All of this is more than just an ethical position. On Iki Island, by forcing Jin to struggle with his samurai-ness, he’s made to delineate himself against that heritage; he becomes an individual. This is further enhanced by other narrative design innovations which bring us closer to the protagonist. For example, in Tsushima, a type of location you encounter on your travels are the Inari shrines, to which you are led by playful, pettable foxes. When you reach one, Jin silently gives a prayer, and the game moves on. But on Iki, these are replaced by animal sanctuaries featuring cats, deer, and monkeys at which Jin lingers while you play a flute minigame and he recalls his late mother teaching him respect for nature and music. It’s a big improvement: in addition to a lovely open-world location and interaction, you’re also learning more about Jin and perhaps what has made him different from other, more warlike, samurai.
Finally, the Iki Island expansion also thrusts us into Jin’s inner world more literally, using the trope of the ‘Enemy Within’. Soon after reaching the shore, the antagonist forces Jin to drink a psychoactive poison, which semi-permanently destabilises his mind. This conceit allows a hallucination of the antagonist to actively haunt Jin, exposing and jabbing at his emotional weaknesses. It also means that Jin is frequently thrust into visions of his hopes and fears: a dead farmer’s body on the side of the road is more than just an indicator of the Mongol occupation, it becomes a hallucination of Jin’s father’s corpse whispering a damning line once uttered by the late Lord Sakai. By the time we leave Iki, we know Jin intimately.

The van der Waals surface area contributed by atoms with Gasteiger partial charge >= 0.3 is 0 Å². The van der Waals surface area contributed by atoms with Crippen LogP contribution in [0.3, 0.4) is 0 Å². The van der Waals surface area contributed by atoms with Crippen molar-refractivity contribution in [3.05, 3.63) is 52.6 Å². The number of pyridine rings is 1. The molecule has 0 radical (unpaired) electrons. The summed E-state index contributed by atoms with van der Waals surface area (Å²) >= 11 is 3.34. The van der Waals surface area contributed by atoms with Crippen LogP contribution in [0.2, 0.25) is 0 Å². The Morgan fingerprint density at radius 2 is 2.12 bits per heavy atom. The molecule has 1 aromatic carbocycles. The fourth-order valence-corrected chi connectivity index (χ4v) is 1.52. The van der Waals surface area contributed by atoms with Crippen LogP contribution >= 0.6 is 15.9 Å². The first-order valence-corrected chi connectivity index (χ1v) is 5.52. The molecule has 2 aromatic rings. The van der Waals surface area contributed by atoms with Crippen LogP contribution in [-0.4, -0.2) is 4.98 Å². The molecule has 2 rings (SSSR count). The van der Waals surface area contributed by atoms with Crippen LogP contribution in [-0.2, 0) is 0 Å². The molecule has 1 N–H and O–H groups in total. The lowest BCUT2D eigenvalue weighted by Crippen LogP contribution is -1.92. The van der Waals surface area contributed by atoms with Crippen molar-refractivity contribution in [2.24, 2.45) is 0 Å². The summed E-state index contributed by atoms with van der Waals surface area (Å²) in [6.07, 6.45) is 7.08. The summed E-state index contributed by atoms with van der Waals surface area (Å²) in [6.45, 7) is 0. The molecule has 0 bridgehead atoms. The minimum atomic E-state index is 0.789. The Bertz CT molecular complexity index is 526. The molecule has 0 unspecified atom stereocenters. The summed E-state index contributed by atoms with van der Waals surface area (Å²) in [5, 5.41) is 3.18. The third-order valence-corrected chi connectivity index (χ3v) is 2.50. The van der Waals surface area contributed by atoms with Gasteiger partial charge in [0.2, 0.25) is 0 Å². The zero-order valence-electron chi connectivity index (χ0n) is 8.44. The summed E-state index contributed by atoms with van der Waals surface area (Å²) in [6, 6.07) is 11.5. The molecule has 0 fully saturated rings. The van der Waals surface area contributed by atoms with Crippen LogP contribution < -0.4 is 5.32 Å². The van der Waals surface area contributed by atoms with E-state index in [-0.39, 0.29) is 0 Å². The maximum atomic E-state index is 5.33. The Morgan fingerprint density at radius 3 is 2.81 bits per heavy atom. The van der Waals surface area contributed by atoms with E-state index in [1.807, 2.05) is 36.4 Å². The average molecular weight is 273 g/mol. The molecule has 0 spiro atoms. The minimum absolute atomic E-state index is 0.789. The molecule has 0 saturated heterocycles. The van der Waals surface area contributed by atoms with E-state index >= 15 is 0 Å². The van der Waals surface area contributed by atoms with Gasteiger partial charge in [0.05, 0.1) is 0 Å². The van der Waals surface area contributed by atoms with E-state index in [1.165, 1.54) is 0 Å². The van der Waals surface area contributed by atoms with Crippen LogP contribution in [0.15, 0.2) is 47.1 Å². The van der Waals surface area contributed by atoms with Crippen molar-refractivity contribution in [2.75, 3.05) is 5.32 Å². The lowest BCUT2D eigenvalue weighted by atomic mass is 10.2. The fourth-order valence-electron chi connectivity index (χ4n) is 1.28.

I came away feeling that Iki was the best of Ghost, and it dawned on me that this feeling was familiar. The Lost Chapters was my favourite part of Fable, so too Left Behind with The Last of Us, and Burial at Sea with BioShock Infinite. Thanks to their shorter run times and tighter focus, each of these expansions hit harder, proportionally, than the original product. But they also benefited from a mechanical maturation which gave us Iki Island’s animal sanctuaries and The Lost Chapters’ alignment-based spells and more interesting enemy design. Not only that, thanks to lower production stakes after the ‘big ticket’ launch has passed, we get more adventurous stories and points of view being explored, such as the parallel reality shenanigans as Elizabeth in Burial at Sea and the queer representation in Left Behind.
So DLCs, expansions, and ‘expandalones’ such as Marvel’s Spider-Man: Miles Morales offer developers a step back from the pressures of risk-averse triple-A production, while still benefiting from that experience, and allow designs to be enriched by the think pieces and huge swathes of player data which have followed since launch. In short: long live the expansion pack.
GHOST OF ARKHAM
The toxin-induced hallucinations Jin experiences on Iki Island are particularly reminiscent of those found across Rocksteady’s Batman: Arkham games, particularly in that hallucinations aren’t restricted to scripted sequences. Joker, or in Jin’s case ‘the Eagle’, can appear and undermine the player mid-fight, or as you zipline up a random Gotham building, or as you stop to behold an Iki sunrise. It’s the true potential of this narrative device: no matter how off-piste, the player is at the mercy of story and character development.